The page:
OSR Journal of Student Research

Article Title

Characterization and Classification of Ovarian Cancer Patient Derived Cells


Linda Sanderman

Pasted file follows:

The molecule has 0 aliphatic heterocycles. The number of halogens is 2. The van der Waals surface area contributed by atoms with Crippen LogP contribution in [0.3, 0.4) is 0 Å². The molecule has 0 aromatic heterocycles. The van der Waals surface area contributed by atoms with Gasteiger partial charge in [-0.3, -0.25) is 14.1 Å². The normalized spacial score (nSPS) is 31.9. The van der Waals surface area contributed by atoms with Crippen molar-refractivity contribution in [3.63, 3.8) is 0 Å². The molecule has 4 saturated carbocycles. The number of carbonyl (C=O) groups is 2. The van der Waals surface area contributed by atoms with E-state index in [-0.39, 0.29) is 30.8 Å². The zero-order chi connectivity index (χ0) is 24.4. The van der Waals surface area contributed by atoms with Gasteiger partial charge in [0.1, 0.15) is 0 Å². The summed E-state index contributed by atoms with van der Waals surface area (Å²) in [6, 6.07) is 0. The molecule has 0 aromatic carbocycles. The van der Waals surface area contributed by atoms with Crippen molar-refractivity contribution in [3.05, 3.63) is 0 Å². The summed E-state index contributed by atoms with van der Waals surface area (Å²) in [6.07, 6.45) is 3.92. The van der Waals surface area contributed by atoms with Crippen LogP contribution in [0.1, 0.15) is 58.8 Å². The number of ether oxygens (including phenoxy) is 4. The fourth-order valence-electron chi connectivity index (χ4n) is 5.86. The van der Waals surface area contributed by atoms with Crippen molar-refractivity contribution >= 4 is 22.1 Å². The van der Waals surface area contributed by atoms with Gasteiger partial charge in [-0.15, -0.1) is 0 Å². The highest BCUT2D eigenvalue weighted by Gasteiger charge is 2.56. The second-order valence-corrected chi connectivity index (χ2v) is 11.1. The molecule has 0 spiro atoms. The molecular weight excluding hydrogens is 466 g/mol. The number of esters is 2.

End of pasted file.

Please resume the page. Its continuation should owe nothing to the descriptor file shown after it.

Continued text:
A cancer cell’s ability to migrate and invade other tissues is a hallmark for metastatic disease. To invade, cells must undergo a process called epithelial-mesenchymal transition (EMT). In this process epithelial genes such as E-cadherin are downregulated and genes associated with a mesenchymal phenotype are upregulated, leading to migratory and invasive properties in cells. The action of transcription factors including SNAI1 causes the changes observed in EMT. Cancer cells that express both epithelial and mesenchymal markers are considered hybrid (E/M) cells, are associated with increased tumor-forming ability, and exhibit more cancer stem-cell (CSC) like characteristics. Previously, our lab characterized high grade serous ovarian cancer (HGSOC) cell lines by determining the level of SNAI1 expression relative to the expression level of E-cadherin (S/E index). Cell lines that exhibited more mesenchymal and stem-like characteristics scored a higher S/E index. Cell lines, although useful, have undergone many passages and can often acquire mutations that may not accurately emulate the disease from which they were originally derived. In this study I use patient derived HGSOC cells, obtained from de-bulking surgery, to characterize and analyze E vs. M and CSC status. In addition to SNAI1 & E-cadherin, expression levels of several EMT markers such as occludin, claudin (E), twist and vimentin (M) are analyzed to determine a gene expression signature indicative of the invasive phenotype.

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